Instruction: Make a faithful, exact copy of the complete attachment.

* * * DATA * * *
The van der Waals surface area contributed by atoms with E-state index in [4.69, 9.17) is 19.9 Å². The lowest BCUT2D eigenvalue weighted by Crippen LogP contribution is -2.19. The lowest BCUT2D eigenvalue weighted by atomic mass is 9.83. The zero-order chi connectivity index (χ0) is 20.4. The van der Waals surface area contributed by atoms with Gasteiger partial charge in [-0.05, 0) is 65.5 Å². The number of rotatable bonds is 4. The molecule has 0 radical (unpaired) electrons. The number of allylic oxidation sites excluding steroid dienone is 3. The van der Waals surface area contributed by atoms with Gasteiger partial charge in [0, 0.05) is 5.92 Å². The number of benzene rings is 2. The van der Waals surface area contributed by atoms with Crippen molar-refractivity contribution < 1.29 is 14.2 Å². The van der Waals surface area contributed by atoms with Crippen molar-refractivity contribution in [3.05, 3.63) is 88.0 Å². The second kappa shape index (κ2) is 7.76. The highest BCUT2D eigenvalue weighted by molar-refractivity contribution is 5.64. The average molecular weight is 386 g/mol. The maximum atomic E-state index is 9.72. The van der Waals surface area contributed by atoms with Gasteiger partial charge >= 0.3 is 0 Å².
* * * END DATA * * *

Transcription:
The van der Waals surface area contributed by atoms with E-state index in [4.69, 9.17) is 19.9 Å². The lowest BCUT2D eigenvalue weighted by Crippen LogP contribution is -2.19. The lowest BCUT2D eigenvalue weighted by atomic mass is 9.83. The zero-order chi connectivity index (χ0) is 20.4. The van der Waals surface area contributed by atoms with Gasteiger partial charge in [-0.05, 0) is 65.5 Å². The number of rotatable bonds is 4. The molecule has 0 radical (unpaired) electrons. The number of allylic oxidation sites excluding steroid dienone is 3. The van der Waals surface area contributed by atoms with Gasteiger partial charge in [0, 0.05) is 5.92 Å². The number of benzene rings is 2. The van der Waals surface area contributed by atoms with Crippen molar-refractivity contribution < 1.29 is 14.2 Å². The van der Waals surface area contributed by atoms with Crippen molar-refractivity contribution in [3.05, 3.63) is 88.0 Å². The second kappa shape index (κ2) is 7.76. The highest BCUT2D eigenvalue weighted by molar-refractivity contribution is 5.64. The average molecular weight is 386 g/mol. The maximum atomic E-state index is 9.72. The van der Waals surface area contributed by atoms with Gasteiger partial charge >= 0.3 is 0 Å².